" - individuals that leverage wireless digital technologies to perform their work duties, and more generally conduct their lifestyle in a nomadic manner."
It is fair to say that the digital nomad lifestyle is a very appealing one. Without doubt, the idea of being able to work whenever you want while travelling wherever you like makes the prospect of doing a normal nine-to-five job seem really quite restrictive and routine.
Becoming a digital nomad
If you are fortunate enough to work in an industry which doesn't require you to be physically based in any one place then chances are you will have thought about giving the digital nomad lifestyle a go at some point or another. However, while it is quite possible (and exciting) to pack a rucksack, charge up all your electronic devices and head off to the nearest airport with your passport and credit cards on a whim, this is not necessarily the best way to embark on an adventure of this kind.
The reason for this is simple: becoming a digital nomad requires you to change your entire lifestyle. Put simply, you need to change the way you look at the world and learn how to adapt your working habits to suit all manner of different environments when working on the road. Adopting an 'in at the deep end' approach will not only reduce your chances of being able to make this transition, it will also increase the odds of you becoming frustrated and disillusioned once the novelty of simultaneously working and travelling eventually wears off.
So, you may ask, what is the best approach?
Why easing yourself into the nomadic worker lifestyle is invariably the best way to go
Let's face it, rookie astronauts don't just jump straight into a rocket when the opportunity to go into space arises; they take a suitable amount of time to train and prepare beforehand, that way they will be fully acclimatised to take on the challenges which await them out in the cosmos. Although slightly less dramatic, the same logic can be applied to wannabe digital nomads.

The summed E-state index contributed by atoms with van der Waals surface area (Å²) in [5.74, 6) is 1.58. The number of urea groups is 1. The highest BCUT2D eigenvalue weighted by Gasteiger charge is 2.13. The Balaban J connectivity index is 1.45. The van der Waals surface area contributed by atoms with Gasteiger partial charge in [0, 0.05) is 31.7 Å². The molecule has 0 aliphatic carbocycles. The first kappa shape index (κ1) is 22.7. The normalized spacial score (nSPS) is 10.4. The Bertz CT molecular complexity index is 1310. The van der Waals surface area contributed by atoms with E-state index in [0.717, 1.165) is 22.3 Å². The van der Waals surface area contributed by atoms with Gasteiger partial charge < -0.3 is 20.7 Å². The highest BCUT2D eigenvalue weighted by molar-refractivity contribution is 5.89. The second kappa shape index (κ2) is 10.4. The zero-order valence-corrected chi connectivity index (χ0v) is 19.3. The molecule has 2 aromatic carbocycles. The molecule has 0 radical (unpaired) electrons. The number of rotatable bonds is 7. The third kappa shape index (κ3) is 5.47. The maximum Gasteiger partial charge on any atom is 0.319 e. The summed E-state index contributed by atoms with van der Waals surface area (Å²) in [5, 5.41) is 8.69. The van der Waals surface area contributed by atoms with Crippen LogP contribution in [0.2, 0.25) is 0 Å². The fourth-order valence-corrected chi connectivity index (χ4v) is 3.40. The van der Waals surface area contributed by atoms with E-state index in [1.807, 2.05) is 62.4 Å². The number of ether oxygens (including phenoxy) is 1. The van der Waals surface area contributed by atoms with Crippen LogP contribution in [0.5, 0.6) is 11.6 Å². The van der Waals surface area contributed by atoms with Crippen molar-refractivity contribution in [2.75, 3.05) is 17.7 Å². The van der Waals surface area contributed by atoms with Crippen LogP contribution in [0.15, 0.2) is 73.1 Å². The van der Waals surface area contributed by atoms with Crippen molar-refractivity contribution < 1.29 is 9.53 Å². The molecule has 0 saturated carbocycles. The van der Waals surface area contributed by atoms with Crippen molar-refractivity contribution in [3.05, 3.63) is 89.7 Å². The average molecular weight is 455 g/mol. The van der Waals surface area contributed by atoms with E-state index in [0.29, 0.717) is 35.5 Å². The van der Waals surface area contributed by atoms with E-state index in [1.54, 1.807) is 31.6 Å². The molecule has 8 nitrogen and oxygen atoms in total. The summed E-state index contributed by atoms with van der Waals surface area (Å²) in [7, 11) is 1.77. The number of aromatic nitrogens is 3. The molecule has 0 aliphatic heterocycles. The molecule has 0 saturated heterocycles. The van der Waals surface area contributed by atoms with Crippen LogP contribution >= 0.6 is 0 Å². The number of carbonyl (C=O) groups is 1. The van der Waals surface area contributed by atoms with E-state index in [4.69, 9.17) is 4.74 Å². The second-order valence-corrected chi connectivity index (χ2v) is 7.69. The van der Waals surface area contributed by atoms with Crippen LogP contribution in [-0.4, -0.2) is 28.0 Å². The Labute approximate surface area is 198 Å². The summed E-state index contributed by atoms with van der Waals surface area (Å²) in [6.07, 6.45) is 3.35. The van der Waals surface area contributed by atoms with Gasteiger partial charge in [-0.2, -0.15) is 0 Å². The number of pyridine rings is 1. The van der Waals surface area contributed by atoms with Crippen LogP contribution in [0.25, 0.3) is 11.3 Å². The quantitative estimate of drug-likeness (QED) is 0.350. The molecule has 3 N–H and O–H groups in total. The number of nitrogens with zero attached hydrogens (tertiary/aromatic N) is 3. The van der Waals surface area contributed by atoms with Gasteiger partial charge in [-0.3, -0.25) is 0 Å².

So how do you ease yourself into this lifestyle?
Going to stay with a good (and understanding) friend for a weekend - and endeavouring to work two full days while you're there - is a great way to test the waters of the nomadic worker lifestyle. This is because working in your pal's home will teach you three very important lessons:
- Working when no-one else is feels odd;
- Working is not an easy thing to do when you have temptations – i.e. the temptation to go out on Saturday afternoon – nattering away in your ear like a devil on your shoulder;
- Working is even less easy when you have a hangover on Sunday.
These 'conditions' reflect those found in hostels and traveller accommodations all across the world quite accurately. If you can manage to get a decent amount of work done while staying at your friend's then chances are you have the mental discipline needed to work effectively in environments which aren't really that conducive to working. If you fall by the wayside and give into temptation without doing much (or any) work at all then take it as a wakeup call. Try the exercise again a month or so later. If you still don't manage to get anything occupational done then it's probably the case that nomadic working isn't for you!
Getting used to working outside your comfort zone
Working in the confines of a familiar property is one thing; working out and about in public areas for prolonged periods of time is quite another. Depending on where you are in the world, you'll not always enjoy the luxury of having accessible Wi-Fi within easy reach of your accommodation, therefore you will have to go out and find a place to work which does. However, it is normally the case that – aside from libraries in big cities – most places offering free Wi-Fi are busy, bustling places like cafes, bars and fast food joints. Needless to say, working in these environs can be somewhat challenging, especially when you're trying to do work which requires a fair degree of concentration.
A good way to get a feel for this is to again go away somewhere for the weekend, this time though you should be by yourself and head for a town you aren't familiar with. Your goal this time is to spend as much of Saturday and Sunday working in public/municipal places and see how much good quality work you can manage to get done. You'll find there are generally more options available on Saturday as more places will be open; however, you will also find that most of the places you go will be pretty busy. The opposite will be true on Sunday.
Over the course of the two days, you should find that flitting between different shops/outlets/venues teaches you three important things:
- You shouldn't feel obliged to make a purchase every 30 minutes;
- Sitting close to a mains outlet is always preferable;
- Even the most inane chit-chat becomes nothing more than background noise after a while.
Do this often enough and you'll eventually pick up an instinctive ability to sniff out a good spot, as well as develop a 'spider-sense' which tingles whenever it's time to leave and go somewhere else (before the barista starts glaring at you). Suffice to say, these are skills which will come in extremely handy when you're out on the road for real.
Although, the aforementioned strategies won't prepare you fully for your first foray into the world of nomadic working, they will give you a decent 'heads up' and help ease you into a lifestyle which, as well as being highly rewarding, can be a little testing at times.